NPPF Changes Consultation 2015
Do you have any comments or suggestions about the proposal to amend the definition of affordable housing in national planning policy to include a range of low cost homes?
- Section 50 of the NPPF states that planning authorities should "plan for a mix of housing based on current and future demographic trends". However, this section of NPPF also allows developers to offer an "off-site provision or a financial contribution of broadly equivalent value" instead of the affordable housing required. The result is that affordable housing is in short supply, and when it is built it is likely to be concentrated around already deprived areas rather than in the mix that the NPPF demands.
- Broadening the definition of affordable housing will not rectify this fundamental problem. It will only provide the developer/house builder with more ways of avoiding the construction of the type of housing needed. Instead the government should tighten the conditions so that developers cannot avoid the provision of ‘affordable’ housing.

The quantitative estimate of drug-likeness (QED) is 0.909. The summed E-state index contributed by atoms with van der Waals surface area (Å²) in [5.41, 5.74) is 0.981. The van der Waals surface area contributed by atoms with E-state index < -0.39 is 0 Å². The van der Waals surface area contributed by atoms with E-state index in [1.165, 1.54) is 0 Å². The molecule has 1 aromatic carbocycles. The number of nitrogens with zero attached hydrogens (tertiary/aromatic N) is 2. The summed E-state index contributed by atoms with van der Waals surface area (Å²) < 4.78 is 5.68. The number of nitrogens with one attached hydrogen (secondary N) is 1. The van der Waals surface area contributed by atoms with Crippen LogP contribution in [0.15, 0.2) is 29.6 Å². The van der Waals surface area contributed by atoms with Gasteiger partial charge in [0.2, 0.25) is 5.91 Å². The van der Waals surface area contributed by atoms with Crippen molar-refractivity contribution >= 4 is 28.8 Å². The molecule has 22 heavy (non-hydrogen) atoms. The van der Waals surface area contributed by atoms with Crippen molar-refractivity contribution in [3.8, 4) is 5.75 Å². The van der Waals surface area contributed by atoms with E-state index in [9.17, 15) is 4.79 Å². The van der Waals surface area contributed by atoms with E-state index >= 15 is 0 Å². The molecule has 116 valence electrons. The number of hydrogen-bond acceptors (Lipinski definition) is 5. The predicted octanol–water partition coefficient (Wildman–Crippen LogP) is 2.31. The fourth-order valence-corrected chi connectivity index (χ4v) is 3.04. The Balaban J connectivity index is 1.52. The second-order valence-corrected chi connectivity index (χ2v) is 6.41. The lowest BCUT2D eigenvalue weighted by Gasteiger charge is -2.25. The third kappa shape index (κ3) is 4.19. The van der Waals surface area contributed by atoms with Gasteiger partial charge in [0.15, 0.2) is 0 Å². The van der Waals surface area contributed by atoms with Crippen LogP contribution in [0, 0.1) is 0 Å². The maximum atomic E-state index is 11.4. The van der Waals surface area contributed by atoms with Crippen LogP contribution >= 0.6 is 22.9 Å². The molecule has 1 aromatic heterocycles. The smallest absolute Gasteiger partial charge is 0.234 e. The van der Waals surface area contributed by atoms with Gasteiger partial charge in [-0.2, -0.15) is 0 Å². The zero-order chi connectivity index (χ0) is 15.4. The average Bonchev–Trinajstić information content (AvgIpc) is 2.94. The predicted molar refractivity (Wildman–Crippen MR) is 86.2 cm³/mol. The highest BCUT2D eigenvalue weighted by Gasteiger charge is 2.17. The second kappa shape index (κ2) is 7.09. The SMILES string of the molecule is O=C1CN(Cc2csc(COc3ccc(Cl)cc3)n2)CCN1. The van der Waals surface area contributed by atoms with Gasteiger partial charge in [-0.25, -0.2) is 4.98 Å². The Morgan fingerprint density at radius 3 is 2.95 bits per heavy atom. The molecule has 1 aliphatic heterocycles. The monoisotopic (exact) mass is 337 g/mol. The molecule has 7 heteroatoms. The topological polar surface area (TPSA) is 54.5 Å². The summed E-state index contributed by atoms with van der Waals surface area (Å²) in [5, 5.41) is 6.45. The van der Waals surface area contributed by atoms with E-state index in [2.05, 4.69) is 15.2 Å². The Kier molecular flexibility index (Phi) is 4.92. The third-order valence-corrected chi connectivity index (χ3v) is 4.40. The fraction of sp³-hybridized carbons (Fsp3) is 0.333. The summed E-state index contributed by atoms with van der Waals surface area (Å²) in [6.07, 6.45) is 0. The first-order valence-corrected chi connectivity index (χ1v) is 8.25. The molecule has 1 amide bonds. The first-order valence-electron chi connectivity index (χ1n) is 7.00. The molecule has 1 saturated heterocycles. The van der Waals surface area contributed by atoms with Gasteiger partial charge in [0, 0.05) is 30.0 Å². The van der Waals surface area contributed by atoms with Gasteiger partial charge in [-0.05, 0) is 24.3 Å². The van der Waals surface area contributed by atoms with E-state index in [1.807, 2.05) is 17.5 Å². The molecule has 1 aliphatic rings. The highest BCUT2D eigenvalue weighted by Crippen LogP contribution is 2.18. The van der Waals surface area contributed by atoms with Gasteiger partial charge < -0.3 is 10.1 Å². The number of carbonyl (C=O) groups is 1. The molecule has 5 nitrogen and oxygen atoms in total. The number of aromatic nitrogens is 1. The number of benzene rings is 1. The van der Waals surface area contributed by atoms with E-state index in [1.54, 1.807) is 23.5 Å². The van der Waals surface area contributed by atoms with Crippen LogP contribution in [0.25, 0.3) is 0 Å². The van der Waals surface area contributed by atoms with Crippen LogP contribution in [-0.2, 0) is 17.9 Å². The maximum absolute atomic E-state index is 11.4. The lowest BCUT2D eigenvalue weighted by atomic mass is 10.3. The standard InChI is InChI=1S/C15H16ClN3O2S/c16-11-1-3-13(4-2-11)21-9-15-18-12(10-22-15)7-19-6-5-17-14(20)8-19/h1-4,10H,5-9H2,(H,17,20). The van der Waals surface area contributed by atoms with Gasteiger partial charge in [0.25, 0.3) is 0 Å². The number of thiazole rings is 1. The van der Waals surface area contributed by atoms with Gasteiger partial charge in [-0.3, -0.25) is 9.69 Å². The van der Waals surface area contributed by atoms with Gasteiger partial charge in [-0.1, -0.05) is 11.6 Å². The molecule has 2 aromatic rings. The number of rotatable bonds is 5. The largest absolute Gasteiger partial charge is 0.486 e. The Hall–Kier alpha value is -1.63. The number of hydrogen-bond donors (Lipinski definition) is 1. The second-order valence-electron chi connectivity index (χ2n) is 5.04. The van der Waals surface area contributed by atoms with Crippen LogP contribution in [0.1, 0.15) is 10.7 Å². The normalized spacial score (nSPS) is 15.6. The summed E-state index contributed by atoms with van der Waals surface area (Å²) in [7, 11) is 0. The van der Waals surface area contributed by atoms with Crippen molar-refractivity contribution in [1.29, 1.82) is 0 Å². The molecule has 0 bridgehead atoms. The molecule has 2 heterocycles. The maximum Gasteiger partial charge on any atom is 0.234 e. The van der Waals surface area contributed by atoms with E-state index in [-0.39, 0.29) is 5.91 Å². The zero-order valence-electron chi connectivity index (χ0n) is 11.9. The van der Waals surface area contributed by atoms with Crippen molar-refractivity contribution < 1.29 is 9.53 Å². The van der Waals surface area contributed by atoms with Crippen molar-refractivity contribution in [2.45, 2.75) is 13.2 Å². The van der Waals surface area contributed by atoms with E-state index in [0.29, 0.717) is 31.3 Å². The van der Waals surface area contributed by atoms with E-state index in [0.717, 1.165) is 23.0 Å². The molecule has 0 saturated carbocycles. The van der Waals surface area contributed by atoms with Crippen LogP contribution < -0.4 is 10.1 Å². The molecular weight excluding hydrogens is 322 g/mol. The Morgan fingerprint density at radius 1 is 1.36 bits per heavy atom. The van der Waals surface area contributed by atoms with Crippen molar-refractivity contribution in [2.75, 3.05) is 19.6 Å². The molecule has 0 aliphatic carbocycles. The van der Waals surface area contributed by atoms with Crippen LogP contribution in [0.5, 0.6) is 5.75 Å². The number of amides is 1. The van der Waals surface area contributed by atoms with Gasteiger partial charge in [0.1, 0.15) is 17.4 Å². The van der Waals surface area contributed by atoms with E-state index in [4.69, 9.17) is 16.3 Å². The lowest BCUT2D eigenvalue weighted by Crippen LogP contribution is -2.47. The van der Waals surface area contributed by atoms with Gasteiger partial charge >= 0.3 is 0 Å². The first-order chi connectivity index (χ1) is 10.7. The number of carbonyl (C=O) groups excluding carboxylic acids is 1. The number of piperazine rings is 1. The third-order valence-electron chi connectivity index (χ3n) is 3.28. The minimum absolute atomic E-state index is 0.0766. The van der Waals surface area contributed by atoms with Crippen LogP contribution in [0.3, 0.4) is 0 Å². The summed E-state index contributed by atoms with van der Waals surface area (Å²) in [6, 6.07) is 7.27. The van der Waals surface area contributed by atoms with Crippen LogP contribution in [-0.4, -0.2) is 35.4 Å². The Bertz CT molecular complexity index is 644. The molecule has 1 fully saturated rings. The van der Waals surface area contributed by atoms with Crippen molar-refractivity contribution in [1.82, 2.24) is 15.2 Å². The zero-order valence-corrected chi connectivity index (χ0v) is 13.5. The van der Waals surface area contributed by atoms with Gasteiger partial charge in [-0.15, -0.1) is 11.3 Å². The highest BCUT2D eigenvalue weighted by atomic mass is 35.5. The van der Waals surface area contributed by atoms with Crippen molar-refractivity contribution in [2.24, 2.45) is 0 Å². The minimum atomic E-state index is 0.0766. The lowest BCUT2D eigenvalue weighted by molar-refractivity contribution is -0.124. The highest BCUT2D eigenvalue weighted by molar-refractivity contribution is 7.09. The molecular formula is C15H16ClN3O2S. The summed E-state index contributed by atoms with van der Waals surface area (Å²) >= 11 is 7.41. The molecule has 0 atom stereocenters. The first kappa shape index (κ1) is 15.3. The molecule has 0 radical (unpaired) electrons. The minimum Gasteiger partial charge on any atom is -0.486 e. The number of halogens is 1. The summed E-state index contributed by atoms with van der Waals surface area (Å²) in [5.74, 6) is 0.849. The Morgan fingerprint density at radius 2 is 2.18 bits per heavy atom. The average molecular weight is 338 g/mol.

- The constant reference in the NPPF consultation regarding ‘affordable homes’ to ‘products’ illustrates the mind-set of the author and their Government sponsors. Everything is biased to a ‘market’ view of housing provision and the drive to encourage participation by the financial services sector whose appalling reputation for mis-selling novel financial products is self-evident.
- The average market price of a house in Guildford borough is approximately just under £500,000 (see South West Surrey Joint SHMA, G L Hearn, January 2015). A 20% discount as proposed for ‘starter homes’ results in a property sale price of approximately £400,000. Currently, this will not buy a three-bedroom semi-detached house in the borough. The estimated average market rent for a three-bedroom semi detached house in Guildford borough is approximately £1,350 pcm (see RightMove and Zoopla web sites). The ‘affordable home’ definition in Annex 2 of the NPPF proposes 80% of these rates as ‘affordable’.
- It has been suggested by many elsewhere that a family with two adult wage earners would need an annual joint income somewhere in the region of £75,000 to even attempt to consider the above options. Suggesting that they have the opportunity to invest in a ‘Help to Buy ISA’ will only benefit the financial services industry.
- We propose an increase in the discount rate for ‘starter homes’ to 30%.
- Next >>